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NYK - Super Eco cargo ship concept. One of the best we've seen.



We are living in a new age where electric ships will take over from diesel bunkered fume makers simply because of the need to adapt to survive. The only problem is how to get there with rigid thinking ruling the day - and how to get there without undue complications.


We must throw away the old rule book and start again with a clean sheet of paper. Then take whatever comes of that and draw a line to existing technology and infrastructure. It will be as difficult for shipping bosses to assimilate as the change from sail to steam.





When it comes to leading change, forget the Admiralty. Navies are always several hurdles behind. Imagine trying to sell Zero Carbon Peace to the warmongers. They love noise and smell to go with their missiles and mines.


Dual energy harvesting Solar and Wind powered Cargo and container ships will not look anything like the Climate Change Challenger, even though the basic formula is the same. For starters, a container ship is all about loading and unloading. This means a different solar panel arrangement while still maintaining tracking and wind turbine boost. Fortunately, there is a way.



Solar assisted electric hybrid




The 2015 Paris Agreement on Climate Change is a global action plan to put the world on track to avoid dangerous climate change by limiting global warming to below 2oC. It has been agreed that to achieve the UN's sustainability development goal 13, global emissions must be significantly reduced compared to today's level. This means that a system for near zero carbon shipping needs to be developed quickly with a target date of 2050.





Current solutions such as carbon capture and incremental energy savings are not enough to achieve UN target reductions due to their limited potential. Reduction measures for NOx and SOx emissions are often achieved with solutions that increase GHG emissions, contrary to the main aim of cleaning up ocean transport.



Marine chronometer from HMS Beagle and Charles Darwin


MARINE SOLUTION - The chronometer was vital to the ability to create charts and safely navigate the world. The first chronometers were invented by a carpenter's son: John Harrison.


The Board of Longitude, charged with finding a solution to this navigation problem, failed to recognise when they had found what they were looking for. This is a frequent problem for experts who only want to recognise solutions that fit within their comprehension of current knowledge - not accepting anything that does not conform. Understandably, they would rather deny a solution than risk their reputation. The marine world thought otherwise, gratefully accepting these timepieces as essential navigation aids. This included the Royal Navy's Captain James Cook (HMS Endeavour, Discovery & Resolution) and Captain Robert Fitzroy (HMS Beagle) 1763-1779.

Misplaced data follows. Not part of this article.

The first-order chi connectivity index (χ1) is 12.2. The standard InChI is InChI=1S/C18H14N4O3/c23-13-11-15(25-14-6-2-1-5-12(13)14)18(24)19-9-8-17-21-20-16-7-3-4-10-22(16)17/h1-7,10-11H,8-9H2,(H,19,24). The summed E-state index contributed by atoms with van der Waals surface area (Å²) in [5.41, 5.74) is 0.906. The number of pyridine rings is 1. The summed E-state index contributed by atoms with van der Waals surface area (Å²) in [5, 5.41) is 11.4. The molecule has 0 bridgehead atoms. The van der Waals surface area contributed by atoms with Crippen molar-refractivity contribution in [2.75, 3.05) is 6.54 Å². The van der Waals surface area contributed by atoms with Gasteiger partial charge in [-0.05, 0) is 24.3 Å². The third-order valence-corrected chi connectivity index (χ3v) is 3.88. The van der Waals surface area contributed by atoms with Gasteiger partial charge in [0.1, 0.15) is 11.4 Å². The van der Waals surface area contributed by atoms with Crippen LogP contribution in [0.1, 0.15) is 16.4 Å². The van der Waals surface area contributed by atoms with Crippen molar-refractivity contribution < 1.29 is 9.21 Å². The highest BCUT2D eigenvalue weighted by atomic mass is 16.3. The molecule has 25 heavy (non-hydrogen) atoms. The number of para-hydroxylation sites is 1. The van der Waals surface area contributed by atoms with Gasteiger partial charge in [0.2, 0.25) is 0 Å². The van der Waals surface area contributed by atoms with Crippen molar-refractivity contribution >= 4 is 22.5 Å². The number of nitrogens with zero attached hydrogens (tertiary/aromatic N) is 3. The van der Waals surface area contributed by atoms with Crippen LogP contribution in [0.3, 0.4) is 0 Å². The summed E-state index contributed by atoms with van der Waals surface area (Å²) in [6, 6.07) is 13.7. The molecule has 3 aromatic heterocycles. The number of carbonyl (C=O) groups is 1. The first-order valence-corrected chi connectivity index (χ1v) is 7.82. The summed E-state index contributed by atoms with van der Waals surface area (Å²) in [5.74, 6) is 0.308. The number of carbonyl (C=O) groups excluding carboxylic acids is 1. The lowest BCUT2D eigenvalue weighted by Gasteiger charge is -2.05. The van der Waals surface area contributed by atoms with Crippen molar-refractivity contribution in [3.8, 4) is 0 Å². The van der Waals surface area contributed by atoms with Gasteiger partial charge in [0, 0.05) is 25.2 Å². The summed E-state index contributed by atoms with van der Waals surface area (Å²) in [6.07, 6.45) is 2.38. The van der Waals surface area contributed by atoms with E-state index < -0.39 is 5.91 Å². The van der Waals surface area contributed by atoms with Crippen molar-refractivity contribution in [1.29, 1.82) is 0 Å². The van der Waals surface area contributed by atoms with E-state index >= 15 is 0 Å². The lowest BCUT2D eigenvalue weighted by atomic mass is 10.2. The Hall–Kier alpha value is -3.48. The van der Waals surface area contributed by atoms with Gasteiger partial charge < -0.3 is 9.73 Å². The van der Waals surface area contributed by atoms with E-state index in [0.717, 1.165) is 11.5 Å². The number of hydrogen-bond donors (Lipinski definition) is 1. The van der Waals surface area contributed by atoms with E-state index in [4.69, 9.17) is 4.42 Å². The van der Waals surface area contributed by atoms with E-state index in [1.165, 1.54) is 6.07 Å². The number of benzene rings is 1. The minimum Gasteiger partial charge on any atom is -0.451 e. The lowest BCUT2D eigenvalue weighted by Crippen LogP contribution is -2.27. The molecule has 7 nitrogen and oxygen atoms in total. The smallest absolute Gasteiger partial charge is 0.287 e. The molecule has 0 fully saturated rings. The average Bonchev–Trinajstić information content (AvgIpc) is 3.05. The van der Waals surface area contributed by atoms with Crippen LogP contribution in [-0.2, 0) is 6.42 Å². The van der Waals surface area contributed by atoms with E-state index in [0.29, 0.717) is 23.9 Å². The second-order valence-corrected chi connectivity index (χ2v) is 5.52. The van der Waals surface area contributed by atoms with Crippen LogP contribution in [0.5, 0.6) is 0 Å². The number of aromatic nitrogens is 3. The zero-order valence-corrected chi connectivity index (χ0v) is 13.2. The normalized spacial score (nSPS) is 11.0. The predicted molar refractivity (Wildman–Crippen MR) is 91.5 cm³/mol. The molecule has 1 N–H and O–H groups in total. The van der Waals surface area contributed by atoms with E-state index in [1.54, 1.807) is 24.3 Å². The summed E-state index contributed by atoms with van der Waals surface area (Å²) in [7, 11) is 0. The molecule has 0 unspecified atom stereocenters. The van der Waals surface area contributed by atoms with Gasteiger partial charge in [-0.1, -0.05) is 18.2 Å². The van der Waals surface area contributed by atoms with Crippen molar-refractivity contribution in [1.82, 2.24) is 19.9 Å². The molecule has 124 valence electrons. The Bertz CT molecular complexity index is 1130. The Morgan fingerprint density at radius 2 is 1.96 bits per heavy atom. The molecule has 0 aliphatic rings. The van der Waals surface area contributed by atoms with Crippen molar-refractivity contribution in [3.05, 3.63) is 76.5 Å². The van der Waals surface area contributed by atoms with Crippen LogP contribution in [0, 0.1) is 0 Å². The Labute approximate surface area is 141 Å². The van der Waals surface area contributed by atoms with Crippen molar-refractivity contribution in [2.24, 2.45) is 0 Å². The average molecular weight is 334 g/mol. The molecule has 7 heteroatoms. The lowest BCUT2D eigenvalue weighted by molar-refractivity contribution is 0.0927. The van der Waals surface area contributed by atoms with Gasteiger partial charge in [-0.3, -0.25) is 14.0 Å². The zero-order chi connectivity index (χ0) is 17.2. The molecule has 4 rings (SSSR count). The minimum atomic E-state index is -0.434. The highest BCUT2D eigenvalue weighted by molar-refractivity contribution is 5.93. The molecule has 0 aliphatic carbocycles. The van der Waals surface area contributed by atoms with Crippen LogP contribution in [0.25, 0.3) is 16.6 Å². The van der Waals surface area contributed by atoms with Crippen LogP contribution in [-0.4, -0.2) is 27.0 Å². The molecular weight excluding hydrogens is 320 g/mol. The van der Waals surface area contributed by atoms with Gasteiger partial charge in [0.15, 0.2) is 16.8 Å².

A 2050 target means that we need to radically rethink our marine transport policies and strategy, against a tide of existing investment and operators who do not want change where it will cost them money. In some cases emerging operators will embrace change and relish the potential long term costs savings that electric shipping has to offer. But it is a whole new business model that needs to be developed to the point where financiers can easily understand plans.


Albert Einstein: Creativity is the measure of intelligence




In order to accelerate such ideal, a scrappage scheme might be introduced, where older bunker fuelled vessels are traded in for an allowance against an purchase order for a Zero Carbon ship.







In addition, cargo and passengers that are delivered via diesel engines or coal fired boilers could be subject to an international marine tax on gallons of fuel used or tons of coal burned, which taxes will go toward building up a fund for scrap-age trade-ins.





A relatively simple way to reduce fuel consumption and emissions is speed reduction. The industry has already introduced slow steaming in many segments and a further 10-20% reduction could be possible without major change in equipment or logistics.


This would correspond to a reduction in fuel consumption in the order of 30% in the short term, also accounting for the fact that more vessels will be needed to cover the transport demand.


Slow steaming makes solar powered shipping more attractive, tending to level the playing field. Where speed is to be reduced by more than 20% leading up to 2050, established logistics solutions and charter contracts will need to be reviewed.


Conversion of existing fleets versus new builds




The ability to handle a larger number of smaller ships, means that ports and harbours may need to revise berthing and loading arrangements for a quicker turnaround. It also means that smaller and more frequent consignments might be catered for and that investment in new ships may be in smaller bites.


At this stage it is impossible to guess at the advantages or disadvantages of electric ocean transport, until we know how well the 'Climate  Change Challenger' might perform. Once that data is available, computer modelling might allow us to determine workability scenarios.





New ships are being designed using a variety of technologies which would help to reduce the carbon emissions to a great extent.